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Don’t Hire a “Network Complication Engineer”: Enterprise IT Requires Simplicity


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The purpose of digital transformation (and I’ve already commented on how I don’t particularly like this phrase) is enabling core business competencies with modern technology. A car company should make and sell cars. A furniture company should make and sell furniture. A widget company should make and sell widgets. None of these companies should be in the business of building complicated network infrastructure—especially when you can easily consume infrastructure in the cloud. 

Unfortunately, most companies build infrastructure solutions internally that use a hub-and-spoke architecture with castle-and-moat security. These systems don’t meet the needs of enterprises focused on critical business agility. Legacy network architectures are defined by complex, custom-built infrastructures framed around data centers (even when employees connect mainly to cloud infrastructure). 

I worked with a network engineer who we christened with the unfortunate title of “Network Complication Engineer.” He built a system that bridged multiple service providers and private peering exchanges in co-location data centers to provide network services to over 900 locations across the globe. He was proud of the unfathomable complexity in his network architecture.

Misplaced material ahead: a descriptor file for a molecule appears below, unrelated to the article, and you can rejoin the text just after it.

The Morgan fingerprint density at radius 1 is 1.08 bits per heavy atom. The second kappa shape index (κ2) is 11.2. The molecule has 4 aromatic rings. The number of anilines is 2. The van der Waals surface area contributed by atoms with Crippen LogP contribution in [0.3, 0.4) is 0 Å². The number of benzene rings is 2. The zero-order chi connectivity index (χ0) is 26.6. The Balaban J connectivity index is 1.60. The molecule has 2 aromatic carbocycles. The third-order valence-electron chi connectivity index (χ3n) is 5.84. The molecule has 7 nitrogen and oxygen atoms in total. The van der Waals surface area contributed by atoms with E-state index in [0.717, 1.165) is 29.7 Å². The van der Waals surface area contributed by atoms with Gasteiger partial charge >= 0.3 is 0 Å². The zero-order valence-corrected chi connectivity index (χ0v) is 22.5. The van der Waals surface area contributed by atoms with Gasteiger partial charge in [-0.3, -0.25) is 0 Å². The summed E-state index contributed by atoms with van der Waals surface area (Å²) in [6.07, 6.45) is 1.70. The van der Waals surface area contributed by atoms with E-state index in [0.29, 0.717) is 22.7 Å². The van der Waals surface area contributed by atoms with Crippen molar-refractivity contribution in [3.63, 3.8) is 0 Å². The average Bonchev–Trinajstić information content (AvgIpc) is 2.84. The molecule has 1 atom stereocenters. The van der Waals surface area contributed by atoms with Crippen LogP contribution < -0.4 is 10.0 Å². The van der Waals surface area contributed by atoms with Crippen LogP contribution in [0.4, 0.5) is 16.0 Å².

Meeting today’s business challenges, however, requires simplicity. Solutions that assume everyone is on the internet, know that apps live outside the data center, and use identity instead of networks as the common interconnectivity layer will inherently be faster to deploy, less costly, and easier to scale. Secure Service Access Edge (SASE) and Zero Trust Architecture (ZTA) adhere to those principles and allow organizations to enable network and security simplicity. 


More of the same, please . . .

The impact of the COVID-19 pandemic is a global example of how legacy networks do not handle change well. The hub-and-spoke model that routed all traffic back into corporate data centers couldn’t pivot and scale fast enough to handle all users working from home. VPNs were quickly overwhelmed, productivity suffered, and costs skyrocketed. But this is endemic of a much larger legacy network problem: legacy architectures don’t handle ANY enterprise change well—especially when you factor in cybersecurity. 

But now, the cloud increasingly delivers needed services and applications. More people connect to those services from outside the security perimeter, from any location on personal devices. To contend with these shifts, enterprises need to spin up new infrastructure quickly, cost-effectively, and seize new business opportunities to meet evolving goals. 

The agility bottleneck is often an IT department saddled with a legacy environment. They are asked to go “cloud-first” but still maintain control of the network. In response, their answer is often complex and expensive offsite network builds that don't align to the “cloud-now” mandate expected by the businesses they support.